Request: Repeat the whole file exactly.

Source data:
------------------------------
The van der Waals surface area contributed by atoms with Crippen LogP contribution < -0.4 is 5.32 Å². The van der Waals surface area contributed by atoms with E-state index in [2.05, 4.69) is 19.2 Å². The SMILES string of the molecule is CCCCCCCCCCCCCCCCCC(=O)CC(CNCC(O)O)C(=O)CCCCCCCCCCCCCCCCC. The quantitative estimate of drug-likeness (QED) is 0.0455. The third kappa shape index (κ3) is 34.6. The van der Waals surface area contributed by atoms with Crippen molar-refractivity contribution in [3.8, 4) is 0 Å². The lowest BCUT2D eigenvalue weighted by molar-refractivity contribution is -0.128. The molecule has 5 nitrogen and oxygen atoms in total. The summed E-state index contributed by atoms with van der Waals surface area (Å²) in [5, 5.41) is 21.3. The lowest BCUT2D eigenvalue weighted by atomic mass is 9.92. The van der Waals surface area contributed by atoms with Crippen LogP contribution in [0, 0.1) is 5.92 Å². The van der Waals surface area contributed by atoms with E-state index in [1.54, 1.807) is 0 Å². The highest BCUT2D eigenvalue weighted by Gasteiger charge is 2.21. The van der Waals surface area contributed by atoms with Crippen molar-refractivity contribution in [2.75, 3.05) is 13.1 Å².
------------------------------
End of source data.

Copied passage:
The van der Waals surface area contributed by atoms with Crippen LogP contribution < -0.4 is 5.32 Å². The van der Waals surface area contributed by atoms with E-state index in [2.05, 4.69) is 19.2 Å². The SMILES string of the molecule is CCCCCCCCCCCCCCCCCC(=O)CC(CNCC(O)O)C(=O)CCCCCCCCCCCCCCCCC. The quantitative estimate of drug-likeness (QED) is 0.0455. The third kappa shape index (κ3) is 34.6. The van der Waals surface area contributed by atoms with Crippen molar-refractivity contribution in [3.8, 4) is 0 Å². The lowest BCUT2D eigenvalue weighted by molar-refractivity contribution is -0.128. The molecule has 5 nitrogen and oxygen atoms in total. The summed E-state index contributed by atoms with van der Waals surface area (Å²) in [5, 5.41) is 21.3. The lowest BCUT2D eigenvalue weighted by atomic mass is 9.92. The van der Waals surface area contributed by atoms with Crippen LogP contribution in [0, 0.1) is 5.92 Å². The van der Waals surface area contributed by atoms with E-state index in [1.54, 1.807) is 0 Å². The highest BCUT2D eigenvalue weighted by Gasteiger charge is 2.21. The van der Waals surface area contributed by atoms with Crippen molar-refractivity contribution in [2.75, 3.05) is 13.1 Å².